Kim Jackman, Manager of the Multimedia Design Group, has seen many changes in the way learning content has been designed and delivered in her 20 years with DeakinPrime. ‘When I first started,’ says Kim, ‘we were usually provided with handwritten manuscripts that had to be typed up before being desktop published, and materials were exclusively in the form of paper study guides and notes’.
According to Kim, the design of printed learning material was primarily focused on presenting information in an effective manner with clear page layout and typography, informative graphics, adequate white space and effective design elements, such as icons and bullet points, to aid learning.
As technology developed, the emphasis moved towards electronic delivery. ‘Initially, this was in the form of pdfs and electronic books that could be accessed in a more flexible delivery format’, says Kim. ‘This allowed additional design elements and functionality, such as navigation tools, web links, audio and video content, and more detailed and interactive examples and case studies.’
In recent times, the DeakinPrime Multimedia Design team has been clearly focused on delivering the very best of digital learning through elearning modules, videos, motion graphics and a state-of-the-art learning management system with inbuilt cloud learning, assessment and communication capabilities.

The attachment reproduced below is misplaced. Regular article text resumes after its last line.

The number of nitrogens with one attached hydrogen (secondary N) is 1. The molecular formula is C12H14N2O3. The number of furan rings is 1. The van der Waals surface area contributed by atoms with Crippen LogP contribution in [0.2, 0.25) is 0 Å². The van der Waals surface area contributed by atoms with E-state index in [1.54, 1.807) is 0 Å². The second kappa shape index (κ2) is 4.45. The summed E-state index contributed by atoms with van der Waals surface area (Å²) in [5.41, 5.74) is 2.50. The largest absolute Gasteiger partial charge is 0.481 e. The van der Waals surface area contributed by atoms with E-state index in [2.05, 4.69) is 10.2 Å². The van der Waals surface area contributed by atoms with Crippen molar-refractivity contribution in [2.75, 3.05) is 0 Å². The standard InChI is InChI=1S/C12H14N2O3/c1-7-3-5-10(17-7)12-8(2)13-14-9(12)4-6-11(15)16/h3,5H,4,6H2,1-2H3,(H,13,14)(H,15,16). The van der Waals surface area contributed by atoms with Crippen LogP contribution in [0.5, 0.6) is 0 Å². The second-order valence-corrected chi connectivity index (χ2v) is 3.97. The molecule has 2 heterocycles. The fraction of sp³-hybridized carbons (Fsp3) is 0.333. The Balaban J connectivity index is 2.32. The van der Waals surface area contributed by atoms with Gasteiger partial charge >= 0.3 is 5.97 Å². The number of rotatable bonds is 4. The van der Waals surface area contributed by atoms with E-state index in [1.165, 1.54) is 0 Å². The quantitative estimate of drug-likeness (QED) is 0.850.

‘The ability to design flexible, innovative, highly visual and engaging content for learners using modern software is almost unlimited. Digital delivery also allows people to access knowledge and build their skills and capabilities from anywhere at any time’, says Kim.
The common theme that runs through the evolution from paper to digital materials delivery is that of good design fundamentals. ‘Good design allows for good communication and learner engagement; bad design puts up barriers to effective communication.’
So what in Kim’s opinion makes a good multimedia designer? ‘Artistic ability, a passion to communicate, an extensive knowledge of design tools, a willingness to keep up with the latest versions of software and technology and, of course, a touch of inspiration!’